The expectations for Northwestern’s running game were sky-high after putting up big numbers against Maryland in week one. Since then, however, the rushing attack has dried up. After rushing for only 80 yards and zero touchdowns on 40 attempts in week four against Purdue, the ‘Cats ran for 24 total yards and zero touchdowns on 23 carries against Wisconsin. These are the only games where Mike Bajakian’s run-focused offense has failed to gain at least 140 total yards and a single touchdown on the ground. Northwestern has a great opportunity to right the ship this week, as Michigan State is currently allowing an average of 149.3 rushing yards and three rushing touchdowns per game. While it is promising to see that Peyton Ramsey can deliver in the passing game when called upon, the ‘Cats must reestablish their running game in order to present a balanced and dangerous all-around offense. Look to see if junior Isaiah Bowser, sophomore Drake Anderson or senior Jesse Brown can help rekindle a spark in the running game.

4. Graduate transfer quarterback Peyton Ramsey

This past week, Ramsey did not throw a single interception or turn the ball over for the first time since week one. In a game where Wisconsin’s quarterback Graham Mertz turned the ball over four times (three interceptions and one fumble), Ramsey’s ability to take care of the ball made a massive difference. With the rushing attack struggling against a stingy Wisconsin defense, Ramsey completed 23 of 44 passes for 203 yards and two touchdowns. This performance came after he completed 23 of 36 passes for 212 yards and three touchdowns in week four against Purdue. In the first three games, the Northwestern offense leaned on a successful running game; however, Ramsey has proven over the past two weeks that he can deliver when needed. His connection with senior wide receiver Ramaud Chiaokhiao-Bowman continues to bloom and he shouldn’t have much difficulty going up against a Michigan State defense that is giving up an average of 242.3 passing yards per game and only has three forced interceptions on the season (all by one defender, redshirt junior cornerback Shakur Brown). Ramsey needs to use the next three weeks as preparation for a potential Big Ten Championship Game appearance. If he can keep his turnover numbers low and continue to play the way he has the past two weeks, expect the offense to improve over the home-stretch of the season.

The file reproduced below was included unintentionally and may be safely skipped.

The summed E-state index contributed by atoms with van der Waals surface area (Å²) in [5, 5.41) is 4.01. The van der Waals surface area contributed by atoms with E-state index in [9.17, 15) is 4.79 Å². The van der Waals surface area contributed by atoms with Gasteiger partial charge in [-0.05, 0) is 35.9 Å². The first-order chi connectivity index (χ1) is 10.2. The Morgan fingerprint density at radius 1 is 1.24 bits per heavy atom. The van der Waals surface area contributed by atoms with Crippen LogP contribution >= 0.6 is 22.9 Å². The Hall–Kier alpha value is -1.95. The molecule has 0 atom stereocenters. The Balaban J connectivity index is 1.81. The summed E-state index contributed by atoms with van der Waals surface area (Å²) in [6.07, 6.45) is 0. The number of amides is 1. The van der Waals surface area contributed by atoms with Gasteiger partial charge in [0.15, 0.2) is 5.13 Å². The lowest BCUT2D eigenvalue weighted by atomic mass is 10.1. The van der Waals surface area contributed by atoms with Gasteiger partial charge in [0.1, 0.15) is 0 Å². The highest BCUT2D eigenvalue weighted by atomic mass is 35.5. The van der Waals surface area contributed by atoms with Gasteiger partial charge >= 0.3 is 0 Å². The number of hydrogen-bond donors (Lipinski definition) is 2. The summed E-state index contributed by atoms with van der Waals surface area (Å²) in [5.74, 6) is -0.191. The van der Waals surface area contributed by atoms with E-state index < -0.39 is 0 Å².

5. Penalties and time of possession

The ‘Cats had a clean game in week four as they were only penalized once for five yards while the Badgers were penalized eight times for 69 yards. Although there were a handful of questionable calls throughout the game, the number of penalties Wisconsin suffered undoubtedly made a difference. Northwestern must continue to avoid penalties this week and not give Michigan State any free yards. 

Additionally, Northwestern has dominated the time of possession so far this season; the ‘Cats have held the ball for 156:28 while their opponents have held the ball for 143:32. Continuing this trend down the road will be something to pay attention to, as it is key in Northwestern’s ability to keep the score under its control.


The ‘Cats are sizable favorites in this week’s game (-13.5) and are riding high after a victory over Wisconsin boosted them to a top-10 ranking in the first CFP Poll. Because of Michigan State’s struggles so far this season, it would be easy to overlook the Spartans, however Northwestern cannot afford to look ahead. With hopes of a perfect season still on the line, the ‘Cats should keep this hope alive and cement its place as a top-10 program in the country against the Spartans. If the Northwestern running game can rebound against Michigan State and its defense continues to stifle opposing offenses, the team will improve to 6-0. My prediction is that the ‘Cats turn in an all-around dominating performance.

Score prediction: ‘Cats win, 35-10

Bold prediction: Northwestern’s defense gets a pick-six.